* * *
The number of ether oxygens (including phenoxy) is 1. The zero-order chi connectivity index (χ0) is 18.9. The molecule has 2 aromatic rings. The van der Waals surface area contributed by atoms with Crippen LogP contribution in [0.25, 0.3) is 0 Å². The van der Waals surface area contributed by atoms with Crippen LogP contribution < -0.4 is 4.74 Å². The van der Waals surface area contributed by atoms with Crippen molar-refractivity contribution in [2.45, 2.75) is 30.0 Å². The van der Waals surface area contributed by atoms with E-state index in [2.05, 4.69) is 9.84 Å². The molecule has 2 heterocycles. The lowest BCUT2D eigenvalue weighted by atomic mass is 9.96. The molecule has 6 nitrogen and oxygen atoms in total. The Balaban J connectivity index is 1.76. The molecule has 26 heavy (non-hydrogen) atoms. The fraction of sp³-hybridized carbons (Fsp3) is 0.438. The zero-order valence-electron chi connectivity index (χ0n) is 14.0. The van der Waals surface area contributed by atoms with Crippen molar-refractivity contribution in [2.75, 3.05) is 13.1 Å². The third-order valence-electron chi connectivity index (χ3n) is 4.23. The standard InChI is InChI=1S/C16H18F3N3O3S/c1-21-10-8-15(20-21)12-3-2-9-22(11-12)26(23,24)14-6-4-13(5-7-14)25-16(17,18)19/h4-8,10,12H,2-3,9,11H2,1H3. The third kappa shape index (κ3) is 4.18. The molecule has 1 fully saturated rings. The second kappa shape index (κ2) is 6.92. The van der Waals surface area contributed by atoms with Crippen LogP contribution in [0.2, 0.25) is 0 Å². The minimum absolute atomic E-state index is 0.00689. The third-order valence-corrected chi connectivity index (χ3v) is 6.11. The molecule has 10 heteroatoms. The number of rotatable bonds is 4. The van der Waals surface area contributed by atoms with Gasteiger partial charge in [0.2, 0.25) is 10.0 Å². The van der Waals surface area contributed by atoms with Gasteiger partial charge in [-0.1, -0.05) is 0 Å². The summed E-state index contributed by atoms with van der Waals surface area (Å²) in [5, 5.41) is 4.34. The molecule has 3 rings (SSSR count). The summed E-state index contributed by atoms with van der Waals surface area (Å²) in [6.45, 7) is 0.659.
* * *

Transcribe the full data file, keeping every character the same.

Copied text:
The number of ether oxygens (including phenoxy) is 1. The zero-order chi connectivity index (χ0) is 18.9. The molecule has 2 aromatic rings. The van der Waals surface area contributed by atoms with Crippen LogP contribution in [0.25, 0.3) is 0 Å². The van der Waals surface area contributed by atoms with Crippen LogP contribution < -0.4 is 4.74 Å². The van der Waals surface area contributed by atoms with Crippen molar-refractivity contribution in [2.45, 2.75) is 30.0 Å². The van der Waals surface area contributed by atoms with E-state index in [2.05, 4.69) is 9.84 Å². The molecule has 2 heterocycles. The lowest BCUT2D eigenvalue weighted by atomic mass is 9.96. The molecule has 6 nitrogen and oxygen atoms in total. The Balaban J connectivity index is 1.76. The molecule has 26 heavy (non-hydrogen) atoms. The fraction of sp³-hybridized carbons (Fsp3) is 0.438. The zero-order valence-electron chi connectivity index (χ0n) is 14.0. The van der Waals surface area contributed by atoms with Crippen molar-refractivity contribution in [2.75, 3.05) is 13.1 Å². The third-order valence-electron chi connectivity index (χ3n) is 4.23. The standard InChI is InChI=1S/C16H18F3N3O3S/c1-21-10-8-15(20-21)12-3-2-9-22(11-12)26(23,24)14-6-4-13(5-7-14)25-16(17,18)19/h4-8,10,12H,2-3,9,11H2,1H3. The third kappa shape index (κ3) is 4.18. The molecule has 1 fully saturated rings. The second kappa shape index (κ2) is 6.92. The van der Waals surface area contributed by atoms with Crippen LogP contribution in [0.2, 0.25) is 0 Å². The minimum absolute atomic E-state index is 0.00689. The third-order valence-corrected chi connectivity index (χ3v) is 6.11. The molecule has 10 heteroatoms. The number of rotatable bonds is 4. The van der Waals surface area contributed by atoms with Gasteiger partial charge in [0.2, 0.25) is 10.0 Å². The van der Waals surface area contributed by atoms with Gasteiger partial charge in [-0.1, -0.05) is 0 Å². The summed E-state index contributed by atoms with van der Waals surface area (Å²) in [5, 5.41) is 4.34. The molecule has 3 rings (SSSR count). The summed E-state index contributed by atoms with van der Waals surface area (Å²) in [6.45, 7) is 0.659.